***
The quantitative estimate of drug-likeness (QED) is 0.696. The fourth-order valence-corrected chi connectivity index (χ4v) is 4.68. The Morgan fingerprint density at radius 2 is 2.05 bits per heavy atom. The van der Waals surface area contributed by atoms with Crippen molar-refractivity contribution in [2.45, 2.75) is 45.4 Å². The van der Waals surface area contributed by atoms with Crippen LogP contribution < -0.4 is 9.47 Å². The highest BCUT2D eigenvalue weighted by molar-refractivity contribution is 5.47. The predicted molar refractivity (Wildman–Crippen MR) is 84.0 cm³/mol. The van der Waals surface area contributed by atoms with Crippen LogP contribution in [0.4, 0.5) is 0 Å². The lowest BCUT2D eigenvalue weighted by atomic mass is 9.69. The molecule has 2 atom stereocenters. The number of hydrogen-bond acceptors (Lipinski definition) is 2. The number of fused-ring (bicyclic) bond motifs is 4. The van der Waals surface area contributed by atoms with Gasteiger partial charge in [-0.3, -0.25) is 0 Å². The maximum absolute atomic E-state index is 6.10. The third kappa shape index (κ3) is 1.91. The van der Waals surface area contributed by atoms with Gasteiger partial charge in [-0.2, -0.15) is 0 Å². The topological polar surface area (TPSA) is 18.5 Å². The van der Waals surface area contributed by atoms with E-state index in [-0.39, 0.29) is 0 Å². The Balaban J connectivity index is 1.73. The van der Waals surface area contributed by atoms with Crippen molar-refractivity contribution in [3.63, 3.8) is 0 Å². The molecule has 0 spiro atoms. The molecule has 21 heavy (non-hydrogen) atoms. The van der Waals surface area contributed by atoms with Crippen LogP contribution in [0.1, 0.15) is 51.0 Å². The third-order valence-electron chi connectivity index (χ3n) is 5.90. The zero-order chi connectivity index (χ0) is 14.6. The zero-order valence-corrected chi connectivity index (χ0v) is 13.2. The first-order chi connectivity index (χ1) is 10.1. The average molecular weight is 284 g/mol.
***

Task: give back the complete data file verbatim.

The quantitative estimate of drug-likeness (QED) is 0.696. The fourth-order valence-corrected chi connectivity index (χ4v) is 4.68. The Morgan fingerprint density at radius 2 is 2.05 bits per heavy atom. The van der Waals surface area contributed by atoms with Crippen molar-refractivity contribution in [2.45, 2.75) is 45.4 Å². The van der Waals surface area contributed by atoms with Crippen LogP contribution < -0.4 is 9.47 Å². The highest BCUT2D eigenvalue weighted by molar-refractivity contribution is 5.47. The predicted molar refractivity (Wildman–Crippen MR) is 84.0 cm³/mol. The van der Waals surface area contributed by atoms with Crippen LogP contribution in [0.4, 0.5) is 0 Å². The lowest BCUT2D eigenvalue weighted by atomic mass is 9.69. The molecule has 2 atom stereocenters. The number of hydrogen-bond acceptors (Lipinski definition) is 2. The number of fused-ring (bicyclic) bond motifs is 4. The van der Waals surface area contributed by atoms with Gasteiger partial charge in [-0.3, -0.25) is 0 Å². The maximum absolute atomic E-state index is 6.10. The third kappa shape index (κ3) is 1.91. The van der Waals surface area contributed by atoms with Gasteiger partial charge in [-0.2, -0.15) is 0 Å². The topological polar surface area (TPSA) is 18.5 Å². The van der Waals surface area contributed by atoms with E-state index in [-0.39, 0.29) is 0 Å². The Balaban J connectivity index is 1.73. The van der Waals surface area contributed by atoms with Crippen molar-refractivity contribution in [3.63, 3.8) is 0 Å². The molecule has 0 spiro atoms. The molecule has 21 heavy (non-hydrogen) atoms. The van der Waals surface area contributed by atoms with Crippen LogP contribution in [0.1, 0.15) is 51.0 Å². The third-order valence-electron chi connectivity index (χ3n) is 5.90. The zero-order chi connectivity index (χ0) is 14.6. The zero-order valence-corrected chi connectivity index (χ0v) is 13.2. The first-order chi connectivity index (χ1) is 10.1. The average molecular weight is 284 g/mol.